This major new book by one of America's preeminent legal theorists is concerned with the conflict between the goals of justice and economic efficiency in the allocation of risk, especially risk pertaining to safety. The author approaches his subject from the premise that the market is central to liberal political, moral, and legal theory. In the first part of the book, he rejects traditional 'rational choice' liberalism in favor of the view that the market operates as a rational way of fostering stable relationships and institutions within communities of individuals with broadly divergent conceptions of the good. However, markets are needed most where they are most difficult to create and sustain, and one way to understand contract law in liberal legal theory, according to Professor Coleman, is as an institution designed to reduce uncertainty and thereby make markets possible.
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One of America's most eminent legal theorists is concerned here with the conflict between the goals of justice and economic efficiency in the allocation of risk within this major new study for theorists in philosophy, law, political science, and economics.About the Author:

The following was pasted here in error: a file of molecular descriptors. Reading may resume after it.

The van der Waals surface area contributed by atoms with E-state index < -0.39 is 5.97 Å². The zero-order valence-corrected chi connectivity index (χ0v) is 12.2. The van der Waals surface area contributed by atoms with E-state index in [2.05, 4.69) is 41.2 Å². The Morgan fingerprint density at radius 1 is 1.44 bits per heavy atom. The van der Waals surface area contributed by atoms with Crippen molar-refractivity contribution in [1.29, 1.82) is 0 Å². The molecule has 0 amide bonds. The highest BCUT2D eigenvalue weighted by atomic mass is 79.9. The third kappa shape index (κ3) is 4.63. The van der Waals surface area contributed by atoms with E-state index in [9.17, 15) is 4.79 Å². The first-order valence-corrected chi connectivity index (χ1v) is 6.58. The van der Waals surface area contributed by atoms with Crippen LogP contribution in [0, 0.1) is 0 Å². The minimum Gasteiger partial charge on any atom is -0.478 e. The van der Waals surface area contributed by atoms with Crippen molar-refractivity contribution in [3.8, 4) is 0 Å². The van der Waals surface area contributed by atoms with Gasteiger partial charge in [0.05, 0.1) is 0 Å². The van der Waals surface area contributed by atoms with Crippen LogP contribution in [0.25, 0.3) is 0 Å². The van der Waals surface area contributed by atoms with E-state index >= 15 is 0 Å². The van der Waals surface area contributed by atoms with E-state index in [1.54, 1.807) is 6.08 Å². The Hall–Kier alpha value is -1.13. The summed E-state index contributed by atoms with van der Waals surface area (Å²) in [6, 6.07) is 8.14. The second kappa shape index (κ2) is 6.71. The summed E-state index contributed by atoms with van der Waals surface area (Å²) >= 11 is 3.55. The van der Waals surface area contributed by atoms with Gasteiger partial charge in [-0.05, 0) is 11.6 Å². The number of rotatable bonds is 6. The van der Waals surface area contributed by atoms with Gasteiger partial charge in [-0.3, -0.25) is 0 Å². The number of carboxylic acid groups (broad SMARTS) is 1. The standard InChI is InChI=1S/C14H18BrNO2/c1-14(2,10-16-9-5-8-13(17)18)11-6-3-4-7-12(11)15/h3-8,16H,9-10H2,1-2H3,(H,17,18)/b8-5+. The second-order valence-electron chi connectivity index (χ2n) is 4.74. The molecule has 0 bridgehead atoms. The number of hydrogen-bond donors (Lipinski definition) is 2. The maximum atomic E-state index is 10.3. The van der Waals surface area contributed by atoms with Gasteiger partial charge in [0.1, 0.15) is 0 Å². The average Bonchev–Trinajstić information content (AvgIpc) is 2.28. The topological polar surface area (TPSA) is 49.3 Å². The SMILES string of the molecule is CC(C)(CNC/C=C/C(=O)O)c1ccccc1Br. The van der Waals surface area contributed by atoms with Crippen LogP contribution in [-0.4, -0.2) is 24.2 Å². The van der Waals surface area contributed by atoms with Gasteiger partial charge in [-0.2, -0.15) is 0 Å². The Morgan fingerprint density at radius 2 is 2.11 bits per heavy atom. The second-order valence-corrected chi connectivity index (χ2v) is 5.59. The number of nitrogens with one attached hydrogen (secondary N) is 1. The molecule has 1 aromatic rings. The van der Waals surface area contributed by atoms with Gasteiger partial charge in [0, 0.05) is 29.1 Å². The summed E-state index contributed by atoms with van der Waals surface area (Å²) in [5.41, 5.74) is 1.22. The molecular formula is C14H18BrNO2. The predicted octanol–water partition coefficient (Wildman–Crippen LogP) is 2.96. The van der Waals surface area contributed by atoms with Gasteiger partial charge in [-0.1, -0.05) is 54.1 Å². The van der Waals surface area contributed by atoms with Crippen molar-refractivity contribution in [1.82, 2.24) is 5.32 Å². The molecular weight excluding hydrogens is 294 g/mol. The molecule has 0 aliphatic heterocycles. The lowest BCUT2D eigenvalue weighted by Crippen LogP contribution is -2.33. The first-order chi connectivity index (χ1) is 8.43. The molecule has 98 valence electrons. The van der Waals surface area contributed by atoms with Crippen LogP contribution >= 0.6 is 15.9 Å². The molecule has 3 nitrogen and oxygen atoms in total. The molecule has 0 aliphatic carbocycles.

Jules L. Coleman is Wesley Newcomb Hohfeld Professor of Jurisprudence and the Philosophy of Law, Yale University.
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Descripción Cambridge University Press. Hardcover. Estado de conservación: VERY GOOD. little to no wear, pages are clean. The cover and binding are crisp with next no creases. Nº de ref. de la librería 2773971997